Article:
Netbooks, Document Cameras, Google Apps, Educational Apps, Student blogs, we floated all of these ideas around as we tried to come up with where to focus our technology training this summer. There are so many opportunities it is often overwhelming. With training being a fundamental component of our technology plan at the Stanford Eisenberg Knoxville Jewish Day School, we struggled to determine a school wide technology goal for the coming year. As we spoke and brainstormed, inspiration from the NAJDSC, and our recent participation in the Darim Online Jewish Day School Social Media Academy came together, and an idea formed based.
One of the famous benefits of working at Google is the 20 percent time program. Google allows its employees to use up to 20 percent of their work week at Google to pursue special projects. That means for every standard work week, employees can take a full day to work on a project unrelated to their normal workload. At Hewlett-Packard, 3M, and Google, "many" of their best and most popular products come from the thin sliver of time they granted employees to work on whatever they wanted to.
We decided that instead of us choosing a school wide goal we would allow each teacher to choose a technology based project that they’d like to implement in their classroom. We’d take the money we would have spent training and pay our teachers to spend the time to research, create and implement a project that they were passionate and excited about. We have a treasure of knowledge, experience and skill amongst our staff and with so many learning opportunities readily available on the internet we know we will have a rich, informative and exciting journey. The program has no outcome benchmarks but process requirements. The focus is on the experience. Because we are offering the freedom to “work on whatever you want” we are also offering the freedom to fail, without failure there can be no innovation or true experimentation. Regardless of whether the project plays out as we hope it to we know there will be valuable lessons learned from the process.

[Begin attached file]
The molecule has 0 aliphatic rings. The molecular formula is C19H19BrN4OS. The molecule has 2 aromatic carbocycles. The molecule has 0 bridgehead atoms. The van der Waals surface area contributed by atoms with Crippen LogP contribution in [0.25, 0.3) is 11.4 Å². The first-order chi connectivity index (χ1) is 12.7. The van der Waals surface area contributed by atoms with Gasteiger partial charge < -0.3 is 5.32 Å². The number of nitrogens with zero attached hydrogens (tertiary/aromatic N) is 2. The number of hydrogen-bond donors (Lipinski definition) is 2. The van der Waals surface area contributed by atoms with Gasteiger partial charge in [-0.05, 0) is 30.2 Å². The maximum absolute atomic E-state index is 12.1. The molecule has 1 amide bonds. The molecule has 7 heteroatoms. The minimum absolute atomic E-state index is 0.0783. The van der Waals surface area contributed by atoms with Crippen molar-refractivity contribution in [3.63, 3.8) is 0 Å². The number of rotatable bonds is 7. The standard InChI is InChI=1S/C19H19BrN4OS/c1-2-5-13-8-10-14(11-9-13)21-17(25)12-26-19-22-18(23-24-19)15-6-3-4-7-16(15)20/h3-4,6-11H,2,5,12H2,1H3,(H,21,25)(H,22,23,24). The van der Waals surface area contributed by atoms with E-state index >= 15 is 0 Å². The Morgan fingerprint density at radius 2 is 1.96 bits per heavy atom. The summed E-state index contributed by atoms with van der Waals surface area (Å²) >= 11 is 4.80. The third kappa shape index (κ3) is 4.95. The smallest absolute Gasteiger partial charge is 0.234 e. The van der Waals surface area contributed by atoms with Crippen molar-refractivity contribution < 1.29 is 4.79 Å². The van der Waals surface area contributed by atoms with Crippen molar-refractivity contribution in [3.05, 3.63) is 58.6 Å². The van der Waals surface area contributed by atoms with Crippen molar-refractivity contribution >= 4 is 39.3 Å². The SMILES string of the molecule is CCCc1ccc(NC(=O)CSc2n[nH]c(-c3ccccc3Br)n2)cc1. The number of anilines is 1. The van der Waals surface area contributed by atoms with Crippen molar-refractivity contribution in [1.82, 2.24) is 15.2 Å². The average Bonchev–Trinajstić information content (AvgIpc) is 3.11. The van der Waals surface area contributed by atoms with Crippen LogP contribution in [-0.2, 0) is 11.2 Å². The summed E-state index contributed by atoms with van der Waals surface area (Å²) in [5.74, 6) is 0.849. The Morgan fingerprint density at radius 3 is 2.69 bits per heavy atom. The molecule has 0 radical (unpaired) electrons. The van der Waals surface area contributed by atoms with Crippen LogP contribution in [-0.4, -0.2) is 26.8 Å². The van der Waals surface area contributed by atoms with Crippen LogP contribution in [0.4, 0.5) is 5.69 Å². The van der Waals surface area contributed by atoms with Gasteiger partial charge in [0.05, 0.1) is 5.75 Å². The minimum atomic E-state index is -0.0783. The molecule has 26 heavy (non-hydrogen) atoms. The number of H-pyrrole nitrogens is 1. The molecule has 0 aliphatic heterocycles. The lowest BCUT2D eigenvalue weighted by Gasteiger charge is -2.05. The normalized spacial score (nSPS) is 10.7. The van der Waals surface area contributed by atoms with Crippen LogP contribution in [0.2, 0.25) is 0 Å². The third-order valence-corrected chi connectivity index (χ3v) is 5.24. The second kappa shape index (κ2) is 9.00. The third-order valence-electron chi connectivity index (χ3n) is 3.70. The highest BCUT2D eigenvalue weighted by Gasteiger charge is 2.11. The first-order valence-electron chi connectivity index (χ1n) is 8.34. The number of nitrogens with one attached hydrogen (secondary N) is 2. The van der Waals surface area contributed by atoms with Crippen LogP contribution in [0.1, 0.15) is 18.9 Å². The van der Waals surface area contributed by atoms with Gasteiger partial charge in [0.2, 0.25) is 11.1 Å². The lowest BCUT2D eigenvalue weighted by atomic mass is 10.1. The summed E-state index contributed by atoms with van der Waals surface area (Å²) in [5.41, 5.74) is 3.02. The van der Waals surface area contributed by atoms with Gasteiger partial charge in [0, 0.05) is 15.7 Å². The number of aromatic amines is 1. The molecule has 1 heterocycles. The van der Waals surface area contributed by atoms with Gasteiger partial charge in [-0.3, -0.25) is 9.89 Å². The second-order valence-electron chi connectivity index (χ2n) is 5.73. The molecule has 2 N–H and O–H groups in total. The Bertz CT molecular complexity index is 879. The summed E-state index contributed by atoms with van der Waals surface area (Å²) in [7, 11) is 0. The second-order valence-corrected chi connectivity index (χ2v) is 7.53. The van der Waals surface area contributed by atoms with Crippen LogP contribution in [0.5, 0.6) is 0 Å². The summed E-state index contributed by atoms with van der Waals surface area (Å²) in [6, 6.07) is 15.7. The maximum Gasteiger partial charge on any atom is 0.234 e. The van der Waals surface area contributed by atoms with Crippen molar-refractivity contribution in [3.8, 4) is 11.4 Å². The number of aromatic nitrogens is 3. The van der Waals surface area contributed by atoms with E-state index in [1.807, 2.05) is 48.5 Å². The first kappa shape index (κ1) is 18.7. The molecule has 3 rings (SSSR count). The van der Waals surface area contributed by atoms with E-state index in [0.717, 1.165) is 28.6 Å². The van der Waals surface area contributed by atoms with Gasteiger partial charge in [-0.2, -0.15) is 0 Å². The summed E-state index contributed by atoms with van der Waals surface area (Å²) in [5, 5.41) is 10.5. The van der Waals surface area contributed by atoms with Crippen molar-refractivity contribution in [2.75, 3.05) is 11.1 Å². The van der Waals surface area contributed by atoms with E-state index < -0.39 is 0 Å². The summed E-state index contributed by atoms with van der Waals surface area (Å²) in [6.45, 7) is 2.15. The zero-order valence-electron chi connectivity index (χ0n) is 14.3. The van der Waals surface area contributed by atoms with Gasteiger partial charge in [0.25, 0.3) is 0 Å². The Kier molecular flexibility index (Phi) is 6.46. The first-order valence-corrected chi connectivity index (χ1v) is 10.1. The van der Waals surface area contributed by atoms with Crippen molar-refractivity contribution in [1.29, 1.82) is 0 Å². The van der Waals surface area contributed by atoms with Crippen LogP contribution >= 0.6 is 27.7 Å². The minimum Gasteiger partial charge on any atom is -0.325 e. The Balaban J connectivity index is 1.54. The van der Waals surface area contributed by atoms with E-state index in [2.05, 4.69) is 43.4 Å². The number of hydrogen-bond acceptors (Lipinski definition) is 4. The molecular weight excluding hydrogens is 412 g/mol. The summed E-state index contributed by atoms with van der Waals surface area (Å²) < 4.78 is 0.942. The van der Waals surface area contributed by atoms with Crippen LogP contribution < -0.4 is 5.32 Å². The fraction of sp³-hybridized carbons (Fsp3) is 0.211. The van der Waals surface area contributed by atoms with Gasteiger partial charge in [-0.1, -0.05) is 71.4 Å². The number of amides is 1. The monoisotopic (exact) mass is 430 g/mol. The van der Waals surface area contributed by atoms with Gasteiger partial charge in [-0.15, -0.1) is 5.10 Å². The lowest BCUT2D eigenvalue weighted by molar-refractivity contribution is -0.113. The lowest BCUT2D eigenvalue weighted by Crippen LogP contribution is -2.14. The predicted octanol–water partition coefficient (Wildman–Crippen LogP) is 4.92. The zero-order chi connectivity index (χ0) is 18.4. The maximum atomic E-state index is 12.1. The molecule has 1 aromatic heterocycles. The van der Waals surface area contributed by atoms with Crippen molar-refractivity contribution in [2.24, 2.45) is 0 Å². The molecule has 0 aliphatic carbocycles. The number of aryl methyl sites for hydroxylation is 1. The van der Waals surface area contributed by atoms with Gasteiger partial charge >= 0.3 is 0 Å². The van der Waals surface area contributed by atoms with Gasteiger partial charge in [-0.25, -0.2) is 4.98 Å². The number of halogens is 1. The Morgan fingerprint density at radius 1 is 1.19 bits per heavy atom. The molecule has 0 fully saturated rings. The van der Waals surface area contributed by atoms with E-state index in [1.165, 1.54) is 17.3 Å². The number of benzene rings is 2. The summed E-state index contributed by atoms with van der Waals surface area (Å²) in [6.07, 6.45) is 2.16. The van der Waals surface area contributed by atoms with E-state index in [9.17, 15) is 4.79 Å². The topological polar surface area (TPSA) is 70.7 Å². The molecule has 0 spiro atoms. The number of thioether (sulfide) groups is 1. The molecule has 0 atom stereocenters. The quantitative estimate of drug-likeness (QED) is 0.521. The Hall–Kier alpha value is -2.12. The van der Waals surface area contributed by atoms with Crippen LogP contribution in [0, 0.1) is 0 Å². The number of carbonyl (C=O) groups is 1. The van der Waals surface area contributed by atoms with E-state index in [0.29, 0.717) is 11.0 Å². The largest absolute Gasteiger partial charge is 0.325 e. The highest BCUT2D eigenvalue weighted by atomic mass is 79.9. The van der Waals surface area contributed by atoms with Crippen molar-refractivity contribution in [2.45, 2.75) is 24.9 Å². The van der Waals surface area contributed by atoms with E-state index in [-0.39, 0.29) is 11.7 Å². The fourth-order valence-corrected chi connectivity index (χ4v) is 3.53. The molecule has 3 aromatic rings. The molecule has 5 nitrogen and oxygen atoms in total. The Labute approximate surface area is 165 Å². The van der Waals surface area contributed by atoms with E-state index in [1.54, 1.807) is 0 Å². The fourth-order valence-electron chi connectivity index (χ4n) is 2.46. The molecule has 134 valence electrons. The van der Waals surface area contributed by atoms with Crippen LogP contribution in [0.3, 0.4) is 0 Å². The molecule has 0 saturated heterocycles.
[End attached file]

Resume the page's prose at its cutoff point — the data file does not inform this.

In addition to choosing and implementing a project there will be a reflective and reporting process where teachers will reflect, share and teach each other about their project and what they have learned. Not only will teachers benefit from their projects and experience they will learn from everyone else’s research and projects. And at the end of the project we will have a staff where each teacher is well versed and experienced in different areas of technology and available to support each other in their area of expertise.
Miriam Esther Wilhelm is the founding Head of School at the Stanford Eisenberg Knoxville Jewish Day School. She has enjoyed the journey of taking the school from a start up to a growing and thriving Jewish Day School.
The Jewish Day School Social Media Academy is an intensive program designed to help Jewish Day Schools advance their strategic use of social media in areas such as communication, marketing, community building, alumni relations and development. The 2012-13 nationwide cohort of 20 schools was generously supported by The AVI CHAI Foundation. Each of the schools will be sharing insights from their experience through blog posts here this spring with the tag #jdsacademy
The 2013-14 cohort is currently in formation. If your school or community is interested in more information, please contact Lisa Colton.